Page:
SYDNEY, (Reuters) – Australia’s Westpac Banking Corp (WBC.AX) on Monday said it would return A$5.7 billion ($4.2 billion) to shareholders in dividends and a buyback, as profit at the No. 3 lender more than doubled with the release of funds set aside for the pandemic.
Westpac, whose home lending volumes fell in 2020, said the rebound in the Australian economy and sky-rocketing house prices had helped drive a 4% rise in its mortgage book, but at a cost of lower margins.
Cash earnings of A$5.35 billion for the year ended September compared with the A$2.61 billion reported last year, were just shy of the consensus Refinitiv forecast of A$5.5 billion, driven by the turnaround in impairment charges.
Core profit, excluding a pre-announced A$1.3 billion hit from Westpac’s institutional bank and remediation costs, was 13% lower for the year. Cash earnings fell in the second half for all its units, including consumer, business, institutional and New Zealand.
“Our underlying results are not where we want them to be, and we recognise we have more to do to become the high-performing company we aspire to be,” said Chief Executive Peter King.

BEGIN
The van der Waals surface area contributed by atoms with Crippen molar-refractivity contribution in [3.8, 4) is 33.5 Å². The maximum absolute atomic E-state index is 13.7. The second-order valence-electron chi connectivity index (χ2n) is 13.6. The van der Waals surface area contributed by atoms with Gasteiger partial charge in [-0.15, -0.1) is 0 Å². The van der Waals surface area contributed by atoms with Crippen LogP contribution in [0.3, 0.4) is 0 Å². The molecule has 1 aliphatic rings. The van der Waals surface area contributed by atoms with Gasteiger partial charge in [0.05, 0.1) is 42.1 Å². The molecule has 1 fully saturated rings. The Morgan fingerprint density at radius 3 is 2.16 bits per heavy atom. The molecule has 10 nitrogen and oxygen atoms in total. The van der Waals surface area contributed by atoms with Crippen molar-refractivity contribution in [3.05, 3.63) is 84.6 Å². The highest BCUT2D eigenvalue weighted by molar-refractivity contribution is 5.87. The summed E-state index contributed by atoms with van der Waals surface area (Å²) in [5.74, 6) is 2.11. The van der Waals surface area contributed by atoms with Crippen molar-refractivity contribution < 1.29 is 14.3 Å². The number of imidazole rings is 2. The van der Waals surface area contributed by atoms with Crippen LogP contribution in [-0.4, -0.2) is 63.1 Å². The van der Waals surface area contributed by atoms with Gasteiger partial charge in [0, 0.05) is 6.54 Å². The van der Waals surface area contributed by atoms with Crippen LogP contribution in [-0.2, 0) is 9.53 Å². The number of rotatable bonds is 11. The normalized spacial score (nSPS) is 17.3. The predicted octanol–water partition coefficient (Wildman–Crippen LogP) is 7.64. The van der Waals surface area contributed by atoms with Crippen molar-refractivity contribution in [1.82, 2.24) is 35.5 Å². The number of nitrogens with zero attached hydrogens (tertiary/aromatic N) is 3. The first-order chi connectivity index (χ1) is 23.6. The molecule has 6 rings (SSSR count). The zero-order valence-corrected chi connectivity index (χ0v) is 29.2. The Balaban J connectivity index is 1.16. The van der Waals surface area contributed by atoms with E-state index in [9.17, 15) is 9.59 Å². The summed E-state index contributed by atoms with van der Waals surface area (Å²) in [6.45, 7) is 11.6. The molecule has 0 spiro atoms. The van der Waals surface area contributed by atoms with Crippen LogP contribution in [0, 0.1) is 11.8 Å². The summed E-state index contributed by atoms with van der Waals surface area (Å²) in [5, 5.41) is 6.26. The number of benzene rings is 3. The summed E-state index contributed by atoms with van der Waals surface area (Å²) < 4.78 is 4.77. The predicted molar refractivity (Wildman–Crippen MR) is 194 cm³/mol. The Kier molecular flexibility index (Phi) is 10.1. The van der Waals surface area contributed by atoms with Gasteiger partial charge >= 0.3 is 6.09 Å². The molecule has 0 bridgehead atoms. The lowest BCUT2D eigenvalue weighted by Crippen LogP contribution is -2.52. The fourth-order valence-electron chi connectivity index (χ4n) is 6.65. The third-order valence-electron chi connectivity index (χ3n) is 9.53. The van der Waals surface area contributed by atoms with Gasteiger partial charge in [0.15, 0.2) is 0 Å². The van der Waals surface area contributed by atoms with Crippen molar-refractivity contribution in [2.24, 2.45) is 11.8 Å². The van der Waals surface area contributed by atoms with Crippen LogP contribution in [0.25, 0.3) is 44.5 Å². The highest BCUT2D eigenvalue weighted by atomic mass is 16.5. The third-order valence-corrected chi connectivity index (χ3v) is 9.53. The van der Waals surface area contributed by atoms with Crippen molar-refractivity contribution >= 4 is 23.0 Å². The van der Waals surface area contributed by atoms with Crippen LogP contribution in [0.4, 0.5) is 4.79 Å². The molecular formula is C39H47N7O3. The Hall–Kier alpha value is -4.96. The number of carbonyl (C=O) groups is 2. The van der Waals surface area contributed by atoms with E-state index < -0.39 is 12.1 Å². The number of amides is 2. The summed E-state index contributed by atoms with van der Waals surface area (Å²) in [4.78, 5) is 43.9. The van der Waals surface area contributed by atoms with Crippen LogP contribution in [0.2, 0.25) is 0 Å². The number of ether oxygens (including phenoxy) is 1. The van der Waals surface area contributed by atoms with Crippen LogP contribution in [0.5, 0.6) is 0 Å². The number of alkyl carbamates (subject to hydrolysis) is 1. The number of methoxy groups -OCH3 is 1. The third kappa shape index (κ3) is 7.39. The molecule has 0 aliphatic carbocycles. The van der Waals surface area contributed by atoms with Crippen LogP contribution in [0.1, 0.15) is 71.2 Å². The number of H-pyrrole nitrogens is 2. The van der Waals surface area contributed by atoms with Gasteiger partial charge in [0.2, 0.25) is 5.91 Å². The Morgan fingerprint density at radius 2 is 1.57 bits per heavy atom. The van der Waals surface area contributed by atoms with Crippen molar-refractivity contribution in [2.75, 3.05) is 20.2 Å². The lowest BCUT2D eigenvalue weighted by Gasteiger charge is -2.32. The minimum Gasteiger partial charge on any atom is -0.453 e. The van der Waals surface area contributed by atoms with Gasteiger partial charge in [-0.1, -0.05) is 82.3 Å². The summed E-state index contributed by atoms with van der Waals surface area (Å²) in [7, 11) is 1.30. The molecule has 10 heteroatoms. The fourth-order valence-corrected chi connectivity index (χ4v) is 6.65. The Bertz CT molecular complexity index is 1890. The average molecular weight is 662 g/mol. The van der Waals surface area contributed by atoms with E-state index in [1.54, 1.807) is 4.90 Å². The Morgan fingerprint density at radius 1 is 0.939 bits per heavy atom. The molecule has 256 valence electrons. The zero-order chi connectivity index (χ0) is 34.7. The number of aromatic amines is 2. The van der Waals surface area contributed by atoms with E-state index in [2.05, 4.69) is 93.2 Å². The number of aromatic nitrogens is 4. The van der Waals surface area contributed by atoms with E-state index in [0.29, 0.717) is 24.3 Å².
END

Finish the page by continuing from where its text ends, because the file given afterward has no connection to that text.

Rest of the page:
“However, we are making progress.”
Westpac’s smaller rival, Australia and New Zealand Banking Group (ANZ.AX) last week said its own mortgage book had shrunk despite a pandemic-induced boom in home lending that saw a 20% surge in nationwide home prices.
Westpac expects demand for housing to remain high and credit growth to expand to 6.8% in 2022, its highest in more than a decade. Home price growth would likely moderate to about 8%, King said, amid the country’s banking regulator tightening restrictions on home lending.
Net interest margin (NIM), a key measure of banking profitability, fell 10 basis points during the second half, to 1.99%. For the full year, the NIM was 4 basis points lower to 2.04%.
Westpac plans a A$3.5 billion off-market share buyback, and declared a 60 Australian cents final dividend, totalling A$2.2 billion.